Mechanisms Supporting Astrocyte-Mediated Neuroprotection

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We read with great interest the article by Liu et al1 in the July edition of Anesthesia & Analgesia in which they described in vitro experiments that show propofol-induced neurotoxicity is caused, at least in part, by a paucity of astrocyte-derived brain-derived neurotrophic factor (BDNF). The accompanying Figure summarizes our interpretation of their findings (in black) and their suggestions for the targets of novel protective strategies (shown in blue) to improve survival of developing neurons during propofol anesthesia; the latter being based on supporting downstream cell survival via pathways such as protein kinase B (Akt) / glycogen synthase kinase 3β (GSK3β) involved in neuronal death under conditions of low astrocyte counts and consequent BDNF depletion.
We propose that they manipulate a pathway upstream of BDNF and encourage them to test the hypothesis in their model. The upstream mechanism to which we refer involves neurosteroids, particularly of the 3α, 5α pregnane series, of which the most prominent is allopregnanolone. Glial cells, particularly astrocytes, possess the machinery to synthesize neurosteroids and convert them to neuroactive metabolites, so it is likely the cells in their preparation also synthesize allopregnanolone. Like BDNF, allopregnanolone is produced by glial cells and neurons and it has well-recognized roles in promoting neurogenesis and neuroplasticity.2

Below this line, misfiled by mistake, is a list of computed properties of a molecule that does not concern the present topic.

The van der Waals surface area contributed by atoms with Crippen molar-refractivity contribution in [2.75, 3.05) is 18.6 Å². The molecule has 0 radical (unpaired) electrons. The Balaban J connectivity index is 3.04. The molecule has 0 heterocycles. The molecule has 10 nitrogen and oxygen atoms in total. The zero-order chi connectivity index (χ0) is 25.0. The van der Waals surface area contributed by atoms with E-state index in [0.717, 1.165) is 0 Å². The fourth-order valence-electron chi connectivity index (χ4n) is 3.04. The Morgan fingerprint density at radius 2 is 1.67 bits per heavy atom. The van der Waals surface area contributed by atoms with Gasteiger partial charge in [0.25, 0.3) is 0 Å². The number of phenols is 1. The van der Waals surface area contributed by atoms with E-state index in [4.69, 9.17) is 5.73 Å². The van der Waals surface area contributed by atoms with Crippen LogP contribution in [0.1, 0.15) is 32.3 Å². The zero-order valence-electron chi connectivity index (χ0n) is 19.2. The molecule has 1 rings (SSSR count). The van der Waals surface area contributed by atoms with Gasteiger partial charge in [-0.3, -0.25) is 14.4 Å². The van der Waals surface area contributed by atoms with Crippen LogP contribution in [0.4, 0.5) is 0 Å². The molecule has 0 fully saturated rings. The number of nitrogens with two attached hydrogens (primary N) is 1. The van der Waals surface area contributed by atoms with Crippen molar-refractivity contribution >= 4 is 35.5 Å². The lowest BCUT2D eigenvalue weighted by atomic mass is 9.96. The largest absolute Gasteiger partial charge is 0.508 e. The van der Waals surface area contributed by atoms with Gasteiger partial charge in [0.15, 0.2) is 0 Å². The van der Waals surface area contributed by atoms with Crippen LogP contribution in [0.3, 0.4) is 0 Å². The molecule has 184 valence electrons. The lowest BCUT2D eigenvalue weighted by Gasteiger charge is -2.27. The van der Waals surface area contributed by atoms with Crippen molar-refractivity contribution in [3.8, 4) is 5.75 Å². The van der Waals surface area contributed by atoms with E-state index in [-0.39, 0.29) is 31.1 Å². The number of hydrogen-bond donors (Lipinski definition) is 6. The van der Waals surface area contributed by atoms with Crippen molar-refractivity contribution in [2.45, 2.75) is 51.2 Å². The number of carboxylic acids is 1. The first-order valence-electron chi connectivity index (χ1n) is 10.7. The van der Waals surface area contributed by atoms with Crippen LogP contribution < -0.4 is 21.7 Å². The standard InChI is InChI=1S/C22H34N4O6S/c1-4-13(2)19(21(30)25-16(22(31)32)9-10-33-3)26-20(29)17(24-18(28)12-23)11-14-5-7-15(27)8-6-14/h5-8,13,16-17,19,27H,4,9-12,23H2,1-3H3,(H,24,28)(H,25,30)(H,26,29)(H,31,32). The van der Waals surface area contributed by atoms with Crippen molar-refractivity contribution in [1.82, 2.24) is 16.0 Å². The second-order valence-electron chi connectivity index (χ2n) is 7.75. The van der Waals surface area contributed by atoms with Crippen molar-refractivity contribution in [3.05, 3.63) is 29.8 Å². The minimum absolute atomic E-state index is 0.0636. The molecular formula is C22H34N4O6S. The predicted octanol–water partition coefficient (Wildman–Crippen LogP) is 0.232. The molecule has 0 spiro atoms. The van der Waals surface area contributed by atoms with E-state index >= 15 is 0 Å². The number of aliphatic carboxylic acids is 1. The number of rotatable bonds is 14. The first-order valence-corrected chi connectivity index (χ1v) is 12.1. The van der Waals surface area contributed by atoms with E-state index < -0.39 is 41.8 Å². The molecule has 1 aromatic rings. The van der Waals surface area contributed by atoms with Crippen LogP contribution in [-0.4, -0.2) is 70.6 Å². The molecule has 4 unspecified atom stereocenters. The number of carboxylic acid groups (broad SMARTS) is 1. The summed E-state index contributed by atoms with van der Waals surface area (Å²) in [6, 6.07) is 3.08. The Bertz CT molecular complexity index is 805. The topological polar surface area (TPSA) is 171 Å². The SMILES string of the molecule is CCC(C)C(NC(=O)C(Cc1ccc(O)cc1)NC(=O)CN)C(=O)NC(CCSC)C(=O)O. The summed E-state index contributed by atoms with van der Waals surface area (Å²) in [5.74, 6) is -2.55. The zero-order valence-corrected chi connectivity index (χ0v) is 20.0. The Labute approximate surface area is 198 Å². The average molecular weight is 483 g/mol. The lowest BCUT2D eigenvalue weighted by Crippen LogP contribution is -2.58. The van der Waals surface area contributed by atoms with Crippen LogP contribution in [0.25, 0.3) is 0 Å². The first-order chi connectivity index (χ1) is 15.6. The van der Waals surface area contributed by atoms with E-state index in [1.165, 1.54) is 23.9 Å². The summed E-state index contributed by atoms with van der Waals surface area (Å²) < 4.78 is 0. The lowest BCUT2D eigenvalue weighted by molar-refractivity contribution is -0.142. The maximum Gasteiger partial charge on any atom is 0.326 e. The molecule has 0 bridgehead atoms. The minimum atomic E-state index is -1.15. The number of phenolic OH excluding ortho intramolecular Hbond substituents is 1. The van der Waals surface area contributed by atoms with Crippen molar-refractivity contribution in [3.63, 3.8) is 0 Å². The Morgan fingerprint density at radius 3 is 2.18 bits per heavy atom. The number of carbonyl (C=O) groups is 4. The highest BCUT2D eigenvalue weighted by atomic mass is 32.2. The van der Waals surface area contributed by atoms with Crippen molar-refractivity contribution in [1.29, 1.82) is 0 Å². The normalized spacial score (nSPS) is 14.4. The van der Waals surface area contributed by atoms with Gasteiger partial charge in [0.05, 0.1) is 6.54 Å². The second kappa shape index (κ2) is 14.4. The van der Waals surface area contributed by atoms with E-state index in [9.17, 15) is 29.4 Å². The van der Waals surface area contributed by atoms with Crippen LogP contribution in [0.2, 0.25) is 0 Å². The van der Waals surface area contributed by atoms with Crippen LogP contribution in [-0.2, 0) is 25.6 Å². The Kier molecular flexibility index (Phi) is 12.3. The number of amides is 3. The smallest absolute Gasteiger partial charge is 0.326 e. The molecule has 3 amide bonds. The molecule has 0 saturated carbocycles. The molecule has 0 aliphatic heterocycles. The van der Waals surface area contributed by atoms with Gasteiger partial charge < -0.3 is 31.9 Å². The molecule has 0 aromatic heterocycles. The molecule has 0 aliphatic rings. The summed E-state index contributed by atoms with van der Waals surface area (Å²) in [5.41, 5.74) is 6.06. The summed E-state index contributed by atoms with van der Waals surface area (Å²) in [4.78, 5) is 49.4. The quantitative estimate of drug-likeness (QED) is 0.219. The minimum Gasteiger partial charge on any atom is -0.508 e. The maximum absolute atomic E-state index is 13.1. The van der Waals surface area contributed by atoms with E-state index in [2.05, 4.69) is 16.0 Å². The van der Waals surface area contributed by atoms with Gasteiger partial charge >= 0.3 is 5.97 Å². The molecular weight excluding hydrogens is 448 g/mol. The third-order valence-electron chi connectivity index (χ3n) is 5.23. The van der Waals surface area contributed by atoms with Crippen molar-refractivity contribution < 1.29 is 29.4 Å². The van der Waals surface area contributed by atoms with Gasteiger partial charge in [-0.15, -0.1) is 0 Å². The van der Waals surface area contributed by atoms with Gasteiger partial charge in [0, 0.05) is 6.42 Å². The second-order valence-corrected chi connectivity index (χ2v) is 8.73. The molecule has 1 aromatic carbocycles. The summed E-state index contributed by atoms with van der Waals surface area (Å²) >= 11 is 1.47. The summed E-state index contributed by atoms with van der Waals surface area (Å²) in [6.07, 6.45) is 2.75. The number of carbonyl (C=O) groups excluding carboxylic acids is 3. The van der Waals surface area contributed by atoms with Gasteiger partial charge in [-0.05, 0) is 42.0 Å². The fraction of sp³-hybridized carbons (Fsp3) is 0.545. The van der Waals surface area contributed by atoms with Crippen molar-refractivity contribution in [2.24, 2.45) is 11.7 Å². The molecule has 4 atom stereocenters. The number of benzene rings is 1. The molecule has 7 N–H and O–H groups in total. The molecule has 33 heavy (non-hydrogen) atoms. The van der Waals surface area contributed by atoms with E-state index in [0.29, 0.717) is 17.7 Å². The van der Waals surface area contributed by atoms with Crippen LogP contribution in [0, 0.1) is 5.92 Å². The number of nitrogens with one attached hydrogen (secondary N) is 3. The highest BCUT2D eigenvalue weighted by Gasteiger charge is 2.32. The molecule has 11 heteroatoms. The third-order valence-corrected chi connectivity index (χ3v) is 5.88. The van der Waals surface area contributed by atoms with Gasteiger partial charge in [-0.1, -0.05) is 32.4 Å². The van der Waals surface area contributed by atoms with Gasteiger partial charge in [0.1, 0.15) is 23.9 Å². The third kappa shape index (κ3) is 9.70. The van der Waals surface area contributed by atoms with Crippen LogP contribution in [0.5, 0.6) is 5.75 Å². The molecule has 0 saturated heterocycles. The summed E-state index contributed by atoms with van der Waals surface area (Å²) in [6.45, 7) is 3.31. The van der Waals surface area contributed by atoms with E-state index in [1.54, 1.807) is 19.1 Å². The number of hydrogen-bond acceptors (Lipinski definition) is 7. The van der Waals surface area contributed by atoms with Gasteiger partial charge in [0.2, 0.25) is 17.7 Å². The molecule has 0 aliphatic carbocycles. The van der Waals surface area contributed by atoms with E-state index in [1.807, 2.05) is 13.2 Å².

It has been shown that BDNF is a downstream factor produced in the hippocampus by allopregnanolone binding to the nuclear receptor known as pregnane X.3 This suggests the therapeutic possibility of using the neurosteroid/pregnane X mechanism to bolster neuroprotection during times of neural challenge (shown in green in the Figure). The fact that allopregnanolone can protect fetal neurones under stress is well established. Yawno et al4 showed that blockade of allopregnanolone production with administration of finasteride led to increased apoptosis in fetal sheep and further that a synthetic analog of allopregnanolone, alphaxalone, could replace allopregnanolone in this protective role. Pretreatment with alphaxalone did not cause significant apoptosis when administered alone and it prevented the damage caused by finasteride blockade of allopregnanolone synthesis. Alphaxalone is an intravenous anesthetic, used currently in veterinary practice and previously in human anesthetic practice.5
We suggest to Liu et al that they use finasteride (shown in red in the Figure) in their in vitro hippocampal cell neurotoxicity model to block allopregnanolone synthesis and thus test the hypothesis that allopregnanolone, and perhaps its anesthetic analog, can boost BDNF-mediated neuroprotection when the ratio of astrocytes to neurons is low; such ratios mimicking the conditions in the fetal, neonatal, and ageing brain when anesthetic neurotoxicity has been shown to occur most. We hypothesize that the results of using alphaxalone would be like those in hippocampal cultures with a relatively high astrocyte to neuron ratio where astrocyte-derived BDNF decreased neuronal cell death caused by propofol. If this proves true, one must ask the question whether alphaxalone could be used as the anesthetic to boost BDNF-mediated neuronal cell survival at times when there is a stress or insult to the developing brain.
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